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As of today, electric vehicle owners in San Francisco can revitalize their car's battery at any of three off-the-grid charging stations powered entirely by solar energy. For free. The Level 2 charging stations are the work of a company called Envision Solar; San Francisco's Department of the Environment and Charge Across Town also helped bring the three Electric Vehicle Autonomous Renewable Chargers, each with a value of $45,000, to the city. They generate 3.3 kilowatts of electricity, according to CNET, which falls on the lower end of that Level 2 classification — though it still beats plugging into a 120V outlet at home. The attached lithium ion battery pack stores 22.5 kilowatt-hours of electricity.

The self-contained charging stations will remain in San Francisco through the rest of 2015, though they'll be changing venues every few months. "The mobile solar units will collect data on frequency and duration of use," Envision Solar said in a press release, and after those numbers get crunched, they'll permanently be donated to the locations that saw the most charging.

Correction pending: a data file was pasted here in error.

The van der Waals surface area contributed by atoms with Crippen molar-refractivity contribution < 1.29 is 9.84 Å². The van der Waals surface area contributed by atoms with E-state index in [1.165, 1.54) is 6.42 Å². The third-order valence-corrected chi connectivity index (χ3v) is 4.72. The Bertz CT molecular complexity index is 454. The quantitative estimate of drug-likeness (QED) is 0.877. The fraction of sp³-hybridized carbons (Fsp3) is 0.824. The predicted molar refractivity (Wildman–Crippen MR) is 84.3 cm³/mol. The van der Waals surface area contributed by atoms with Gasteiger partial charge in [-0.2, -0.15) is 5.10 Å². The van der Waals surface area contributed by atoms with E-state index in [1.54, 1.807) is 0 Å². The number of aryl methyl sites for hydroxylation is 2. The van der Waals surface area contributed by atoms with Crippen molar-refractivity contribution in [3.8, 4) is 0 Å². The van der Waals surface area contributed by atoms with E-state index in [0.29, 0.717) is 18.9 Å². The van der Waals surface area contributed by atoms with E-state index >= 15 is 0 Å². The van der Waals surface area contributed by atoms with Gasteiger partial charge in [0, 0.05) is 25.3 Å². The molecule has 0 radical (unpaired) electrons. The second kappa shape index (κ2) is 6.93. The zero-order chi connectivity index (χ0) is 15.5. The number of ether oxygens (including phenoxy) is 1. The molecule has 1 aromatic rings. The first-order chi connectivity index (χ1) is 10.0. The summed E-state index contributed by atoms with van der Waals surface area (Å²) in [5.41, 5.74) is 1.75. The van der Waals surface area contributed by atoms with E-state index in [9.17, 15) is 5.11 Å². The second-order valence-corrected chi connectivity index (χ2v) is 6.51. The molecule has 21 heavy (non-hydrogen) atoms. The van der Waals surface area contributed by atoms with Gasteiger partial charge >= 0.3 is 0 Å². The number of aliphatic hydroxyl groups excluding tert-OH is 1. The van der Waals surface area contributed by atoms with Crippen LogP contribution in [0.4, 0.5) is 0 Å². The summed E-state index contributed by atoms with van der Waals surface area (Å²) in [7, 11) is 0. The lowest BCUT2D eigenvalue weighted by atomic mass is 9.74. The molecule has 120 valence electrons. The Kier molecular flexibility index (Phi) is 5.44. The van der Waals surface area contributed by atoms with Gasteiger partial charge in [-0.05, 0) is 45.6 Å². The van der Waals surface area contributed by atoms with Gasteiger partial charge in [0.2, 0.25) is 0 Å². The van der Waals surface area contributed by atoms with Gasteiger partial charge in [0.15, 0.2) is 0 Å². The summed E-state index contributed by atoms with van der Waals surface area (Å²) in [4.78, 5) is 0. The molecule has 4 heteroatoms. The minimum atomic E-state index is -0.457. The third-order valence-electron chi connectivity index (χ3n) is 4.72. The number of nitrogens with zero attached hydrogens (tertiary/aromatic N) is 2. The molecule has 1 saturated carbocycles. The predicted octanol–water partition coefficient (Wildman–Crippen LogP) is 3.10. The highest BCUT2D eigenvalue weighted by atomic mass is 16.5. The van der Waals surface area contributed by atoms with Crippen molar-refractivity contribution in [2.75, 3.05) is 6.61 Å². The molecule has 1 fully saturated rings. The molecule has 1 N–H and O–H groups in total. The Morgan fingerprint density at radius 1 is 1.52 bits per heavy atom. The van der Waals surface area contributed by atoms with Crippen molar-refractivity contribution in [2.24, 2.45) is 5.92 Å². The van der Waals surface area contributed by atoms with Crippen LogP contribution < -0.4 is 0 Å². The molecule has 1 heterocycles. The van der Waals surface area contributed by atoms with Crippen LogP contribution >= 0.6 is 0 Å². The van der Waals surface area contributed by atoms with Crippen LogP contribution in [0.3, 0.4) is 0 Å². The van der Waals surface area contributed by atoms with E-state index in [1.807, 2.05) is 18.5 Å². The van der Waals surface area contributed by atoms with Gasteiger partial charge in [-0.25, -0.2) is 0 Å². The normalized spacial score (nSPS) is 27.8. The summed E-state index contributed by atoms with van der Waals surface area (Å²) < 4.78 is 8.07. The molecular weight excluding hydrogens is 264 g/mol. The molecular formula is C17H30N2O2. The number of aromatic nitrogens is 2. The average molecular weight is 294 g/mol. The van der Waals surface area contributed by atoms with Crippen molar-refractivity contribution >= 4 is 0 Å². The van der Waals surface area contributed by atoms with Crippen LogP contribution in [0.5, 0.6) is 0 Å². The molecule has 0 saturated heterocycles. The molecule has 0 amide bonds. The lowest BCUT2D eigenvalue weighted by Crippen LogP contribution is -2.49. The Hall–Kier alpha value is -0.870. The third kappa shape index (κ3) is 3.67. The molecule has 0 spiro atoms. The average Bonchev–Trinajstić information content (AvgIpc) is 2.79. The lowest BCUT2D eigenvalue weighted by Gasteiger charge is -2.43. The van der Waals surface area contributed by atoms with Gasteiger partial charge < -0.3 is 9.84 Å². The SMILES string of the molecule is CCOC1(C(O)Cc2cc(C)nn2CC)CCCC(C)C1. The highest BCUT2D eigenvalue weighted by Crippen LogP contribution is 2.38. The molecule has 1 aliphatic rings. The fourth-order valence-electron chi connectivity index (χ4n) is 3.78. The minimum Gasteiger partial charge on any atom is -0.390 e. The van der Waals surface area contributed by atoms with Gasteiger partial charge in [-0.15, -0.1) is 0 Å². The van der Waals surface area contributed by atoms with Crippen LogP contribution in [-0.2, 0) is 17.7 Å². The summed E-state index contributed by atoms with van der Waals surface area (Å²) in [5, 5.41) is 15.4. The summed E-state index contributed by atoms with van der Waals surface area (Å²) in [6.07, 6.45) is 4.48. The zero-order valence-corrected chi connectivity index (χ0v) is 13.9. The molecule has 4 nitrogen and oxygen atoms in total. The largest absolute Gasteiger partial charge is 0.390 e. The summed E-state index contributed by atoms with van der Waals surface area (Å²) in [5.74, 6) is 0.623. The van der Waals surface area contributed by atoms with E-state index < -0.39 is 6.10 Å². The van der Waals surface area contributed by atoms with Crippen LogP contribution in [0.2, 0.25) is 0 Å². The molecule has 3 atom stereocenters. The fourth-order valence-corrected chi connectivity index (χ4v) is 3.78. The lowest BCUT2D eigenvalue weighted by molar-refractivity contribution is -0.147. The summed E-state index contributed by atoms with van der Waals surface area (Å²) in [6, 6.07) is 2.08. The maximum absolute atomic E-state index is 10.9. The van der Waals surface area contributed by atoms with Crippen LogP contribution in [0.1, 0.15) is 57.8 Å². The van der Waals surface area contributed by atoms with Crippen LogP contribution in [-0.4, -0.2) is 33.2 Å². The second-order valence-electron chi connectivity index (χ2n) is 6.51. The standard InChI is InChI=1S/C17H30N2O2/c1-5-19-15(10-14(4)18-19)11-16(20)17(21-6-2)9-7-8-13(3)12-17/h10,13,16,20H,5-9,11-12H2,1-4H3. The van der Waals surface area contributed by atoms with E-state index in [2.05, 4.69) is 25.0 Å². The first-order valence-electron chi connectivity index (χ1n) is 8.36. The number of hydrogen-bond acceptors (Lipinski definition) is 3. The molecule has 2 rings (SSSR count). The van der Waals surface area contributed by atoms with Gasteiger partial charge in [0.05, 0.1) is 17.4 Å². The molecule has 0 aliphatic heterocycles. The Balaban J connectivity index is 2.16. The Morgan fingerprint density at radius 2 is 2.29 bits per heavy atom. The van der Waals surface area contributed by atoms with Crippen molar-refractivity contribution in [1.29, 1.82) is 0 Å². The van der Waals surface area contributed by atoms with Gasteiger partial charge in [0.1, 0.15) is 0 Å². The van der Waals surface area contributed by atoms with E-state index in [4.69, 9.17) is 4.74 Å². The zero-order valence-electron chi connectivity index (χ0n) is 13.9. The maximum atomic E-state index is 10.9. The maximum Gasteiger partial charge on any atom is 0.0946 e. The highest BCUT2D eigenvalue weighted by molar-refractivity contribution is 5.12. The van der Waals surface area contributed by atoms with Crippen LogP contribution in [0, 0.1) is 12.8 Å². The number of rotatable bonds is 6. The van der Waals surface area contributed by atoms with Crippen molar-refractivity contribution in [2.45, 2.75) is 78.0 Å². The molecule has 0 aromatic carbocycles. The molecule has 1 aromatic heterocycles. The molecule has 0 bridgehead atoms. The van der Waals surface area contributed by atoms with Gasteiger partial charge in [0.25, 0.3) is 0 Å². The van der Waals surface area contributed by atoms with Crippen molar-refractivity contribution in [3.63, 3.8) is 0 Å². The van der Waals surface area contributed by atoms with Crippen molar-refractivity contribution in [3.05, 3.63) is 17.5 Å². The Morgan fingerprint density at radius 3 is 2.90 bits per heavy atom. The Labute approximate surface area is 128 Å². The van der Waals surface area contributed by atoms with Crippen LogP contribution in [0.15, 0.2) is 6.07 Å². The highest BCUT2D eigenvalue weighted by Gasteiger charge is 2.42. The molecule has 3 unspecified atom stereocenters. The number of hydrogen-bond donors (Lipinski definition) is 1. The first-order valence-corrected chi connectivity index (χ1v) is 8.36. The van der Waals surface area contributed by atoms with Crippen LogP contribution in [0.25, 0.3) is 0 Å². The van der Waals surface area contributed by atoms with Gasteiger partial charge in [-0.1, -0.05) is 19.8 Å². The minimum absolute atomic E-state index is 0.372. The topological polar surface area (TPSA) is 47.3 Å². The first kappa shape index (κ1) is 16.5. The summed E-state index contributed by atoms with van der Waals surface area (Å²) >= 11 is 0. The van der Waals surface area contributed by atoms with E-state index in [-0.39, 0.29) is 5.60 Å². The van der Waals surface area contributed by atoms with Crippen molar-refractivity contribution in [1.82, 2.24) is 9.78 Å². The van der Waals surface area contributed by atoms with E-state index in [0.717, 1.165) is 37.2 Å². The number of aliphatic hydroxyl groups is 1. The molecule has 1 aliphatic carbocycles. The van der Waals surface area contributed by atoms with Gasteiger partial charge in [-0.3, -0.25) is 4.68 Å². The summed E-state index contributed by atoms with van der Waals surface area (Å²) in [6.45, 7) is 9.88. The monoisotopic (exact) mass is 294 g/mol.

"This program allows the City of San Francisco to demonstrate that electric vehicles can charge from 100-percent renewable sources and with no impact to grid operations, making better use of our energy supply," said San Francisco's Mayor Edwin Lee at a press conference. True enough, the main appeal here is these things don't have to plug into the grid and use electricity sourced from traditional power plants.

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Six percent of Americans say they want to own an Apple Watch, but based on all the aspiring owners we’ve encountered, they’re still trying to figure out why.

Dan wants to skip the wearables phase and go straight to bio implants, but the implications of always-recording tech in your body are almost too much for a conspiracy theorist to bear.

The ultimate accessory for VR goggles might be a fine glass of Scotch.